The young postmodernist middle generation of today's Slovene composers, those in their fifties and sixties includes composers of the sixth generation: composer Marijan Sijanec (b. 1950), composer Igor Majcen (b. 1952), composer, organist and teacher Franc Ban (1953-2007), composer Aldo Kumar (b. 1954), clarinettist, composer and teacher Uros Rojko (b. 1954), freelance composer Bor Turel (b. 1954), composer, conductor and teacher Tomaz Svete (b. 1956), composer and teacher Brina Jez Brezavscek (b. 1957), composer and teacher Marko Mihevc (b. 1957), organist and composer Milko Bizjak (b. 1959) and composer and teacher Pavel Merljak (b. 1959). These are joined by other even younger composers born after 1960: Baki Jashari (born in Kosovo, he was working in Slovenia; now on Kosovo), composer, choral director and teacher Dr. Andrej Misson (b. 1960), composer and essayist Dr. Mitja Reichenberg (b. 1961), composer and teacher Dr. Peter Savli (b. 1961), Chilean 'Slovene' Aljosa Solovera-Roje (b. 1963), Nenad First (b. 1964 in Croatia, working mainly in Slovenia), composer and singer Boris Vremsak (b. 1964), composer, music editor and teacher Igor Krivokapic (b. 1965), composer, nursery school teacher and freelance musician Blaz Rojko (b. 1965), composer and teacher Dr. Jerica Oblak-Parker (b. 1966, now working in USA), composer, choral director and teacher Damijan Mocnik (b. 1967), composer and teacher Larisa Vrhunc (b. 1967) and composer and teacher Urska Pompe (b. 1969).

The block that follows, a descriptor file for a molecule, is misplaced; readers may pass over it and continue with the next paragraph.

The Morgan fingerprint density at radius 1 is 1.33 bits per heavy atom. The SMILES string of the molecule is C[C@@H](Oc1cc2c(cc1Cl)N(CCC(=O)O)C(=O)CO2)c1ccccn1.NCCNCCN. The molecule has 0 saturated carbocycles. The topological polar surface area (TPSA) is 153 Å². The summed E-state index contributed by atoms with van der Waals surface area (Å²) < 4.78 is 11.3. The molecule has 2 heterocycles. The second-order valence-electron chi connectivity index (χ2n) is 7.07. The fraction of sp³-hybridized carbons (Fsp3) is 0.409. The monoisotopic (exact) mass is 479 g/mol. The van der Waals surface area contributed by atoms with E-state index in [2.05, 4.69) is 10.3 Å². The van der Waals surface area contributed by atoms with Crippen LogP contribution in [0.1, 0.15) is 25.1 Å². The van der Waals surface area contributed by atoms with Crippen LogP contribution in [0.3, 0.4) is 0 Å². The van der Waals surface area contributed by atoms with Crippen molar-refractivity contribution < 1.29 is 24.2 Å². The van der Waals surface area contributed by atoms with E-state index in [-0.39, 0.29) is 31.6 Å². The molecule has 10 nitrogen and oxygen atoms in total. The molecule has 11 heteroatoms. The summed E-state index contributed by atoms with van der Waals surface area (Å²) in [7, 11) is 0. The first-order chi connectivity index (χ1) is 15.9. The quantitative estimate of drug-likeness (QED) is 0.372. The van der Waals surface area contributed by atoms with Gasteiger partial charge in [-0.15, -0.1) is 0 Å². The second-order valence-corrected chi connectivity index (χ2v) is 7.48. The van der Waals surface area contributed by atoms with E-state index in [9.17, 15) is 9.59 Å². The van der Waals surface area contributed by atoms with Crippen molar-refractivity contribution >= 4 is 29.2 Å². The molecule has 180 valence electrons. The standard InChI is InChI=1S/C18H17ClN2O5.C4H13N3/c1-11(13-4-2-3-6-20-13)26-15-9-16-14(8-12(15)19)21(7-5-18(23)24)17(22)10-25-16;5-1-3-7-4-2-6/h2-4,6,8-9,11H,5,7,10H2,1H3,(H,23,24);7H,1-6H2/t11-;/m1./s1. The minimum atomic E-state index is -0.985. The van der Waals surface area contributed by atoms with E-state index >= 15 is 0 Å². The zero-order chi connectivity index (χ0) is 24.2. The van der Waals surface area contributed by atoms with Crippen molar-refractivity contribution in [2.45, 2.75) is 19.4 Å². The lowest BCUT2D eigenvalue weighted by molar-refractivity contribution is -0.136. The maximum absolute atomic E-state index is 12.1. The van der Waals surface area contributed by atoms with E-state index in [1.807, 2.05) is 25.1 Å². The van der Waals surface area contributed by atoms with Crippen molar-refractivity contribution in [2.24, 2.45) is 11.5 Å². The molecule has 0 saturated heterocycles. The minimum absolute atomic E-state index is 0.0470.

Examples of even more recent Slovene musical creativity would have to include the most recent graduates of the Ljubljana Academy of Music and the most promising of its current students: composer and teacher Vitja Avsec (b. 1970), composer and teacher Dusan Bavdek (b. 1971), composer, choral director and teacher Ambroz Copi (b. 1973), composer and music producer Dr. Ziga Stanic (b. 1973), composer and teacher Rok Golob (b. 1975), Tomaz Bajzelj, Vladimir Batista, Nejc Becan, David Beovic, Tomaz Burkat, Srecko Devjak, Pavel Dolenc, Ivan Florjanc, Nana Forte, Bojan Glavina, Neville Hall (from New Zeland), Robert Kamplet, Tina Mauko, Marjan Mlakar, Diana Novak, Urska Oresic, Mihael Pas, Gregor Pirs, Zarko Princic, Blaz and Jaka Pucihar, Katarina Pustinek Rakar, (Crt Sojar Voglar, Bojana Saljic Podesva, Nina Senk, Tadeja Vulc, Brina Zupancic, and Vito Zuraj.